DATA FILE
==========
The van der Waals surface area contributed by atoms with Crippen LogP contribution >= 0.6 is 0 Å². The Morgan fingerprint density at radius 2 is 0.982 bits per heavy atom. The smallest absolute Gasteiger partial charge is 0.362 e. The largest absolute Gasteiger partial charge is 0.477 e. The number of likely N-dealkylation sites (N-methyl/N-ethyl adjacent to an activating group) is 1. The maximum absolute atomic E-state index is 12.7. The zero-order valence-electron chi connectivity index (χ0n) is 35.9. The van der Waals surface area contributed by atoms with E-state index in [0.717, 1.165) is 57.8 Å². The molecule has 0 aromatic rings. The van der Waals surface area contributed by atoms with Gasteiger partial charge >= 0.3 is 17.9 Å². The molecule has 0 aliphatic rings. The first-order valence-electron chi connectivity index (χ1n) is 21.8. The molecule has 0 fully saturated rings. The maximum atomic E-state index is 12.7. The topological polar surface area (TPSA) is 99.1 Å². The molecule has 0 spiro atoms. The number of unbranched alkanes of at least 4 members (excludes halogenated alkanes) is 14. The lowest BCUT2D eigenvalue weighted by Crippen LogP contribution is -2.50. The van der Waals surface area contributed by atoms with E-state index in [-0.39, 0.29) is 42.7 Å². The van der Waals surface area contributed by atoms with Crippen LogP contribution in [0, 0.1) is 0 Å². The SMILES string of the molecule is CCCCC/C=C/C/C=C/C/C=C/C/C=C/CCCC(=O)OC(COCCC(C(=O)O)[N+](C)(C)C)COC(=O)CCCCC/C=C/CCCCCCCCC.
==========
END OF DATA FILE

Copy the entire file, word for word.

The van der Waals surface area contributed by atoms with Crippen LogP contribution >= 0.6 is 0 Å². The Morgan fingerprint density at radius 2 is 0.982 bits per heavy atom. The smallest absolute Gasteiger partial charge is 0.362 e. The largest absolute Gasteiger partial charge is 0.477 e. The number of likely N-dealkylation sites (N-methyl/N-ethyl adjacent to an activating group) is 1. The maximum absolute atomic E-state index is 12.7. The zero-order valence-electron chi connectivity index (χ0n) is 35.9. The van der Waals surface area contributed by atoms with E-state index in [0.717, 1.165) is 57.8 Å². The molecule has 0 aromatic rings. The van der Waals surface area contributed by atoms with Gasteiger partial charge >= 0.3 is 17.9 Å². The molecule has 0 aliphatic rings. The first-order valence-electron chi connectivity index (χ1n) is 21.8. The molecule has 0 fully saturated rings. The maximum atomic E-state index is 12.7. The topological polar surface area (TPSA) is 99.1 Å². The molecule has 0 spiro atoms. The number of unbranched alkanes of at least 4 members (excludes halogenated alkanes) is 14. The lowest BCUT2D eigenvalue weighted by Crippen LogP contribution is -2.50. The van der Waals surface area contributed by atoms with E-state index in [-0.39, 0.29) is 42.7 Å². The van der Waals surface area contributed by atoms with Crippen LogP contribution in [0, 0.1) is 0 Å². The SMILES string of the molecule is CCCCC/C=C/C/C=C/C/C=C/C/C=C/CCCC(=O)OC(COCCC(C(=O)O)[N+](C)(C)C)COC(=O)CCCCC/C=C/CCCCCCCCC.